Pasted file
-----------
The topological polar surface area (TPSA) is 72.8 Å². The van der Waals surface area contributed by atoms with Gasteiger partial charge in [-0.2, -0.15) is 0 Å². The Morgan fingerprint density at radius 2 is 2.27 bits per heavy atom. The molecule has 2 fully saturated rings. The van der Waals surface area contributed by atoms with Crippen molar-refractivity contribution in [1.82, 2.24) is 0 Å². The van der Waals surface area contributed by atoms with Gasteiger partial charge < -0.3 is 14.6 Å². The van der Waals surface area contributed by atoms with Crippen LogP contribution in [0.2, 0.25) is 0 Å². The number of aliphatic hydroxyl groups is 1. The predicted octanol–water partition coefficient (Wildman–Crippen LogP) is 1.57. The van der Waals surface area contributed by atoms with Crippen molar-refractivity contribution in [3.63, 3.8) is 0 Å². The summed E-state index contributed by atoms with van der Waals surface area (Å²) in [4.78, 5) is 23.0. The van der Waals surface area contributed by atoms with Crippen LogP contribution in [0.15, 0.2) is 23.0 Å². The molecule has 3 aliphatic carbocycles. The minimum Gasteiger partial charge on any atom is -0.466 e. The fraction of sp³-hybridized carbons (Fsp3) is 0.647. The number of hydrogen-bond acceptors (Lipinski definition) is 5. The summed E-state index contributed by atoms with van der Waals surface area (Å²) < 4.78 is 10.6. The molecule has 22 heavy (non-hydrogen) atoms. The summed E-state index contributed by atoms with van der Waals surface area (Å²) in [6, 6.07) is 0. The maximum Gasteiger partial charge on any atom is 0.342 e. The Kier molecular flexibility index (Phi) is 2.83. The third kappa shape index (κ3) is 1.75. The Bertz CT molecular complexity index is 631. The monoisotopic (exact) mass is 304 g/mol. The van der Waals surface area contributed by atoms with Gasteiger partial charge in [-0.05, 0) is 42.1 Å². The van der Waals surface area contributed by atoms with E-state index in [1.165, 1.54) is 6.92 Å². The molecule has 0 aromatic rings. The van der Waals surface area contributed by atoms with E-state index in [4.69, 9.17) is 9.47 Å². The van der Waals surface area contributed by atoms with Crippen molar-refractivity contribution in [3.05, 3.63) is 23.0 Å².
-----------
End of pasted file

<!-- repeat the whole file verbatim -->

The topological polar surface area (TPSA) is 72.8 Å². The van der Waals surface area contributed by atoms with Gasteiger partial charge in [-0.2, -0.15) is 0 Å². The Morgan fingerprint density at radius 2 is 2.27 bits per heavy atom. The molecule has 2 fully saturated rings. The van der Waals surface area contributed by atoms with Crippen molar-refractivity contribution in [1.82, 2.24) is 0 Å². The van der Waals surface area contributed by atoms with Gasteiger partial charge < -0.3 is 14.6 Å². The van der Waals surface area contributed by atoms with Crippen LogP contribution in [0.2, 0.25) is 0 Å². The number of aliphatic hydroxyl groups is 1. The predicted octanol–water partition coefficient (Wildman–Crippen LogP) is 1.57. The van der Waals surface area contributed by atoms with Crippen molar-refractivity contribution in [3.63, 3.8) is 0 Å². The summed E-state index contributed by atoms with van der Waals surface area (Å²) in [4.78, 5) is 23.0. The van der Waals surface area contributed by atoms with Crippen LogP contribution in [0.15, 0.2) is 23.0 Å². The molecule has 3 aliphatic carbocycles. The minimum Gasteiger partial charge on any atom is -0.466 e. The fraction of sp³-hybridized carbons (Fsp3) is 0.647. The number of hydrogen-bond acceptors (Lipinski definition) is 5. The summed E-state index contributed by atoms with van der Waals surface area (Å²) < 4.78 is 10.6. The molecule has 22 heavy (non-hydrogen) atoms. The summed E-state index contributed by atoms with van der Waals surface area (Å²) in [6, 6.07) is 0. The maximum Gasteiger partial charge on any atom is 0.342 e. The Kier molecular flexibility index (Phi) is 2.83. The third kappa shape index (κ3) is 1.75. The Bertz CT molecular complexity index is 631. The monoisotopic (exact) mass is 304 g/mol. The van der Waals surface area contributed by atoms with Gasteiger partial charge in [-0.05, 0) is 42.1 Å². The van der Waals surface area contributed by atoms with E-state index in [1.165, 1.54) is 6.92 Å². The molecule has 0 aromatic rings. The van der Waals surface area contributed by atoms with E-state index in [4.69, 9.17) is 9.47 Å². The van der Waals surface area contributed by atoms with Crippen molar-refractivity contribution in [3.05, 3.63) is 23.0 Å².